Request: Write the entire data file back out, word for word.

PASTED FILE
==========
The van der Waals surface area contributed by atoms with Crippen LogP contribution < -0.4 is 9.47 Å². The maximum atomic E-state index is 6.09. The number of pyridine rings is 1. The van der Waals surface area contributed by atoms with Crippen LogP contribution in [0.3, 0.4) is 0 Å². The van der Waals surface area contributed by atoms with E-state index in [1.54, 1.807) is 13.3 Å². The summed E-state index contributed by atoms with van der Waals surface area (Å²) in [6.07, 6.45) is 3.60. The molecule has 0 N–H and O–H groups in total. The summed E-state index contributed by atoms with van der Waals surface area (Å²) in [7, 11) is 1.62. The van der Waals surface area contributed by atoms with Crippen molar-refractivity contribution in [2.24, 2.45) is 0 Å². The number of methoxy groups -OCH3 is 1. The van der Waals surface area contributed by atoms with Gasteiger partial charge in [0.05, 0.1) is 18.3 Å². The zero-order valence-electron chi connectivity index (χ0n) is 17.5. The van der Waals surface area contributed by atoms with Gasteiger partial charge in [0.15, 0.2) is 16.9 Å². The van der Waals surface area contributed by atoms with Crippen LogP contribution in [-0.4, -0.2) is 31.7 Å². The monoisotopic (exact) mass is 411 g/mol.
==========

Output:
The van der Waals surface area contributed by atoms with Crippen LogP contribution < -0.4 is 9.47 Å². The maximum atomic E-state index is 6.09. The number of pyridine rings is 1. The van der Waals surface area contributed by atoms with Crippen LogP contribution in [0.3, 0.4) is 0 Å². The van der Waals surface area contributed by atoms with E-state index in [1.54, 1.807) is 13.3 Å². The summed E-state index contributed by atoms with van der Waals surface area (Å²) in [6.07, 6.45) is 3.60. The molecule has 0 N–H and O–H groups in total. The summed E-state index contributed by atoms with van der Waals surface area (Å²) in [7, 11) is 1.62. The van der Waals surface area contributed by atoms with Crippen molar-refractivity contribution in [2.24, 2.45) is 0 Å². The number of methoxy groups -OCH3 is 1. The van der Waals surface area contributed by atoms with Gasteiger partial charge in [0.05, 0.1) is 18.3 Å². The zero-order valence-electron chi connectivity index (χ0n) is 17.5. The van der Waals surface area contributed by atoms with Gasteiger partial charge in [0.15, 0.2) is 16.9 Å². The van der Waals surface area contributed by atoms with Crippen LogP contribution in [-0.4, -0.2) is 31.7 Å². The monoisotopic (exact) mass is 411 g/mol.